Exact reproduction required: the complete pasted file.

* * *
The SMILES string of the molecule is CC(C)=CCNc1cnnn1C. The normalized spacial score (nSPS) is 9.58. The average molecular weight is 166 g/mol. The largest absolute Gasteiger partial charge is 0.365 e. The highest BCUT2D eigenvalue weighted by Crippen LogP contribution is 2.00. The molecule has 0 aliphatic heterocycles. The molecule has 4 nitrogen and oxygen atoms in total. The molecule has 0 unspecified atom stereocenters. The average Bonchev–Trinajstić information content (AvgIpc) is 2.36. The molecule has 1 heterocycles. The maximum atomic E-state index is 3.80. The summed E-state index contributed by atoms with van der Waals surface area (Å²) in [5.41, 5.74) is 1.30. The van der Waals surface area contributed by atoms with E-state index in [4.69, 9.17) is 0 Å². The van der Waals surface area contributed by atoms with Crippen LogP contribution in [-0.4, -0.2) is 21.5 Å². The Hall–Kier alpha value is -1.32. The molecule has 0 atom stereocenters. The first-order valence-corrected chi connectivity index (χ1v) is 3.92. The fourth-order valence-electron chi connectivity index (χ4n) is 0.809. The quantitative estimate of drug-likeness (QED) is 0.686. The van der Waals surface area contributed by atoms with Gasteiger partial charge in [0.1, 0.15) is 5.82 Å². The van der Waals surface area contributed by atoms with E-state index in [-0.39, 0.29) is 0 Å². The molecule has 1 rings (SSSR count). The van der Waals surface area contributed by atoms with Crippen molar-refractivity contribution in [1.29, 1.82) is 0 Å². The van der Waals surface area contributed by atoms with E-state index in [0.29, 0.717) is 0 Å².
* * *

The SMILES string of the molecule is CC(C)=CCNc1cnnn1C. The normalized spacial score (nSPS) is 9.58. The average molecular weight is 166 g/mol. The largest absolute Gasteiger partial charge is 0.365 e. The highest BCUT2D eigenvalue weighted by Crippen LogP contribution is 2.00. The molecule has 0 aliphatic heterocycles. The molecule has 4 nitrogen and oxygen atoms in total. The molecule has 0 unspecified atom stereocenters. The average Bonchev–Trinajstić information content (AvgIpc) is 2.36. The molecule has 1 heterocycles. The maximum atomic E-state index is 3.80. The summed E-state index contributed by atoms with van der Waals surface area (Å²) in [5.41, 5.74) is 1.30. The van der Waals surface area contributed by atoms with E-state index in [4.69, 9.17) is 0 Å². The van der Waals surface area contributed by atoms with Crippen LogP contribution in [-0.4, -0.2) is 21.5 Å². The Hall–Kier alpha value is -1.32. The molecule has 0 atom stereocenters. The first-order valence-corrected chi connectivity index (χ1v) is 3.92. The fourth-order valence-electron chi connectivity index (χ4n) is 0.809. The quantitative estimate of drug-likeness (QED) is 0.686. The van der Waals surface area contributed by atoms with Gasteiger partial charge in [0.1, 0.15) is 5.82 Å². The van der Waals surface area contributed by atoms with E-state index in [-0.39, 0.29) is 0 Å². The molecule has 1 rings (SSSR count). The van der Waals surface area contributed by atoms with Crippen molar-refractivity contribution in [1.29, 1.82) is 0 Å². The van der Waals surface area contributed by atoms with E-state index in [0.29, 0.717) is 0 Å².